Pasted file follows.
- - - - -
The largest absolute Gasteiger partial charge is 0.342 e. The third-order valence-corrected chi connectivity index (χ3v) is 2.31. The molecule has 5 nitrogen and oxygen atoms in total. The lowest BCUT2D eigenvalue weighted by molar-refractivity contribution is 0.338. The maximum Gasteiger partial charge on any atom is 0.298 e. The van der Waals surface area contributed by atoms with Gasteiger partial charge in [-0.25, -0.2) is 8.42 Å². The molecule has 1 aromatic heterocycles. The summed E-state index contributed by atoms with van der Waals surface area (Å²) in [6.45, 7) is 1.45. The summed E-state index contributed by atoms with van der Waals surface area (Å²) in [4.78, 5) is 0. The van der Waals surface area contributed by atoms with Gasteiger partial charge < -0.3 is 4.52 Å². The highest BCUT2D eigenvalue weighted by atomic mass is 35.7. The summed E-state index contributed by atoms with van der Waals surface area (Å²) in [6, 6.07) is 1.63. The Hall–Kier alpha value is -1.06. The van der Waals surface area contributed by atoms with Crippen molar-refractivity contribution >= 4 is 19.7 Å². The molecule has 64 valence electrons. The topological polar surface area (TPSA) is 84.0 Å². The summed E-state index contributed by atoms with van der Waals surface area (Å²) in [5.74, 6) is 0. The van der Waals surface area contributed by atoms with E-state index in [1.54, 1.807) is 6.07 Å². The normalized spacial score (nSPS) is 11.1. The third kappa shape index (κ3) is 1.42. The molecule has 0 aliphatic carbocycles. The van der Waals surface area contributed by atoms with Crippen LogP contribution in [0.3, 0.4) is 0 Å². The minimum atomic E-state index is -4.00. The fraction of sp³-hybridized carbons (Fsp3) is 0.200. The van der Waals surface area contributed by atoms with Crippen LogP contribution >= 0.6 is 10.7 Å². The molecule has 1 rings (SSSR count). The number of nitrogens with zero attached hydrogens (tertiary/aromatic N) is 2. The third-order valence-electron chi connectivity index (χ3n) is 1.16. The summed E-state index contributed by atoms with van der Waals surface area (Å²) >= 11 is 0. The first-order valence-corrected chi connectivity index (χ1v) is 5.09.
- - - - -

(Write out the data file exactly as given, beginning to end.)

The largest absolute Gasteiger partial charge is 0.342 e. The third-order valence-corrected chi connectivity index (χ3v) is 2.31. The molecule has 5 nitrogen and oxygen atoms in total. The lowest BCUT2D eigenvalue weighted by molar-refractivity contribution is 0.338. The maximum Gasteiger partial charge on any atom is 0.298 e. The van der Waals surface area contributed by atoms with Gasteiger partial charge in [-0.25, -0.2) is 8.42 Å². The molecule has 1 aromatic heterocycles. The summed E-state index contributed by atoms with van der Waals surface area (Å²) in [6.45, 7) is 1.45. The summed E-state index contributed by atoms with van der Waals surface area (Å²) in [4.78, 5) is 0. The van der Waals surface area contributed by atoms with Gasteiger partial charge < -0.3 is 4.52 Å². The highest BCUT2D eigenvalue weighted by atomic mass is 35.7. The summed E-state index contributed by atoms with van der Waals surface area (Å²) in [6, 6.07) is 1.63. The Hall–Kier alpha value is -1.06. The van der Waals surface area contributed by atoms with Crippen molar-refractivity contribution >= 4 is 19.7 Å². The molecule has 64 valence electrons. The topological polar surface area (TPSA) is 84.0 Å². The summed E-state index contributed by atoms with van der Waals surface area (Å²) in [5.74, 6) is 0. The van der Waals surface area contributed by atoms with E-state index in [1.54, 1.807) is 6.07 Å². The normalized spacial score (nSPS) is 11.1. The third kappa shape index (κ3) is 1.42. The molecule has 0 aliphatic carbocycles. The van der Waals surface area contributed by atoms with Crippen LogP contribution in [0.3, 0.4) is 0 Å². The minimum atomic E-state index is -4.00. The fraction of sp³-hybridized carbons (Fsp3) is 0.200. The van der Waals surface area contributed by atoms with Crippen LogP contribution >= 0.6 is 10.7 Å². The molecule has 1 rings (SSSR count). The number of nitrogens with zero attached hydrogens (tertiary/aromatic N) is 2. The third-order valence-electron chi connectivity index (χ3n) is 1.16. The summed E-state index contributed by atoms with van der Waals surface area (Å²) >= 11 is 0. The first-order valence-corrected chi connectivity index (χ1v) is 5.09.